Age UK has reported a fall is the number one reason many older people are admitted to hospital. Although some of the time, the fall doesn’t lead to a serious injury, it can leave someone feeling distressed and anxious.
There are many reasons why someone falls. This could be due to health reasons, affecting someone’s balance, muscles and vision, or external reasons that can be prevented, such as wet floors, unsecured rugs or carpets, the lighting in a room or accessibility within the bathroom. A lot of the falls that affect older people can easily be prevented, saving a trip to A&E and giving peace of mind.
Many falls are due to a lack of coordination or dizziness. Continuing to be active and regularly exercising can help improve muscle strength and balance. NHS Choices have suggestions on different exercises older people can undertake at home; click here to find out more. Fitness classes will also be available in your local area, held at community centres, village halls or leisure centres with exercises suitable for the older generation. A healthy lifestyle can also support bone health, another reason why some older people fall. Bones become fragile over time, sometimes leading to Osteoporosis. For someone with weak bones, a fall could lead to fractures or even a compound fracture. Calcium-rich foods and plenty of Vitamin D can help support bone health, keeping them strong and healthy.
Check any medication you or a loved one may be taking, as these may affect your eye-sight and balance. Your GP or a pharmacist can advise you on the side effects of medications such as dizziness, nausea or feeling faint. Having regular sight tests can help spot any eye conditions that affect balance and coordination; conditions such as macular degeneration, glaucoma and cataracts can increase with age, so it is important for these to be detected early. Similarly, with hearing problems, a build-up of ear-wax or an ear infection can affect balance. If you think you or a family member is having issues with their eyesight or hearing, book an appointment with a GP.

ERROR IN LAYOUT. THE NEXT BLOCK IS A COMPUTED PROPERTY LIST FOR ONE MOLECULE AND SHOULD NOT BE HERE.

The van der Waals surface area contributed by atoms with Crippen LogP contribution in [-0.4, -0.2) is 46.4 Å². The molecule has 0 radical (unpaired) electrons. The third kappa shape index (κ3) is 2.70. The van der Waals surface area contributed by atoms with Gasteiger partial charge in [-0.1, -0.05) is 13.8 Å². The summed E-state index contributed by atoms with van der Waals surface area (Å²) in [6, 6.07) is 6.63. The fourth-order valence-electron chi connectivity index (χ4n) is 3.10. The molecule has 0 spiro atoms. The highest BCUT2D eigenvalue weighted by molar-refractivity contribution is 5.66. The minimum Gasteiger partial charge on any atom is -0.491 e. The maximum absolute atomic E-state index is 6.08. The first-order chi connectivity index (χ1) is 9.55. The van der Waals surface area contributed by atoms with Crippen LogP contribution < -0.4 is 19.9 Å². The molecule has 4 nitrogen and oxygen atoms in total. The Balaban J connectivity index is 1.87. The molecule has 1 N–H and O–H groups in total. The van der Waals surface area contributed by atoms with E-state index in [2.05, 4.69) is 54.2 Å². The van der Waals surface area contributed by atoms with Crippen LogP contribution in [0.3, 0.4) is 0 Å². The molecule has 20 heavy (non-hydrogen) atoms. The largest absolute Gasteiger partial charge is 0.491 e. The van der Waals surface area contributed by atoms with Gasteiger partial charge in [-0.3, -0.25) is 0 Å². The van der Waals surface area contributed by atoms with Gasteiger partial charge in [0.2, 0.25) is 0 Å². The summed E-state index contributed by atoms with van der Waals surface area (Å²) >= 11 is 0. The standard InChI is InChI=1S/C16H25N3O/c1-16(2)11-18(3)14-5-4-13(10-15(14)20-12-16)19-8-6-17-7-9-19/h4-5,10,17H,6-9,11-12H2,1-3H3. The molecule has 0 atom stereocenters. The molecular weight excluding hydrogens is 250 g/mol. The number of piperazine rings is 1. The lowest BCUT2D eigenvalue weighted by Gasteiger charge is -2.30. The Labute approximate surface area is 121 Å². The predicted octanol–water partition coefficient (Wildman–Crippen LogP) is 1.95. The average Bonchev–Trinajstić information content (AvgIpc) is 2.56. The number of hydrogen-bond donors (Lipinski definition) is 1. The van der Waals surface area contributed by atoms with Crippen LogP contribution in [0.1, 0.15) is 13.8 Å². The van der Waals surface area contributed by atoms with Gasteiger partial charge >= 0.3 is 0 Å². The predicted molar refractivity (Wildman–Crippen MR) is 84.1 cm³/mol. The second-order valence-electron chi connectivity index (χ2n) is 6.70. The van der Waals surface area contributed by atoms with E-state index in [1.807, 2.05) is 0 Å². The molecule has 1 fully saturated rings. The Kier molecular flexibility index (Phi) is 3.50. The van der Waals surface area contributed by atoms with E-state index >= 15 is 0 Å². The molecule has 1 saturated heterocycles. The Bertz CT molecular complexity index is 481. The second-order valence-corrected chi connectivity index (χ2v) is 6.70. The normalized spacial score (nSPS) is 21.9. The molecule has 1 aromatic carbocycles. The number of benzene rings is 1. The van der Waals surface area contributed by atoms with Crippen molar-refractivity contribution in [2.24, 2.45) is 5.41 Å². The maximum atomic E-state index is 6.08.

Sometimes, a fall can be due to footwear. Ill-fitting slip-on shoes or worn-out slippers can lead to the loss of balance, especially when walking up and down the stairs. If someone is having foot issues, a chat with a GP, nurse or podiatrist can advise on the best footwear that is both sturdy and comfortable. It is suggested to not walk about the home in bare feet, socks or tights, as this can lead to slips, trips and falls; wear sensible shoes or well-fitted slippers with good grip indoors.
So, what can we do to prevent unnecessary falls? There are a few simple changes that can be made within the home. Use non-slip mats and rugs within the home, especially in the bathroom where the floor can easily become wet. There should be adequate lighting within each room including staircases, and all clutter should be removed from the floor, such as shoes, books, bags, which can easily lead to someone tripping over.
Healthcare professionals can perform risk assessments within the home, and pinpoint anything that could become a hazard. At Heritage Healthcare, it’s our priority for our clients to continue living independently within their own home and staying safe. Our care team are on hand to stop unnecessary falls from occurring. This could be mopping up spillages or tidying away cluttered items, organising the home to avoid stretching, climbing or bending to access items.
To find out more about how Heritage Healthcare can support you and your loved ones, please click here to be taken to our services page, or you can find your local care office.
You can also find further advice about preventing a fall from Age UK; click here to be taken to their website.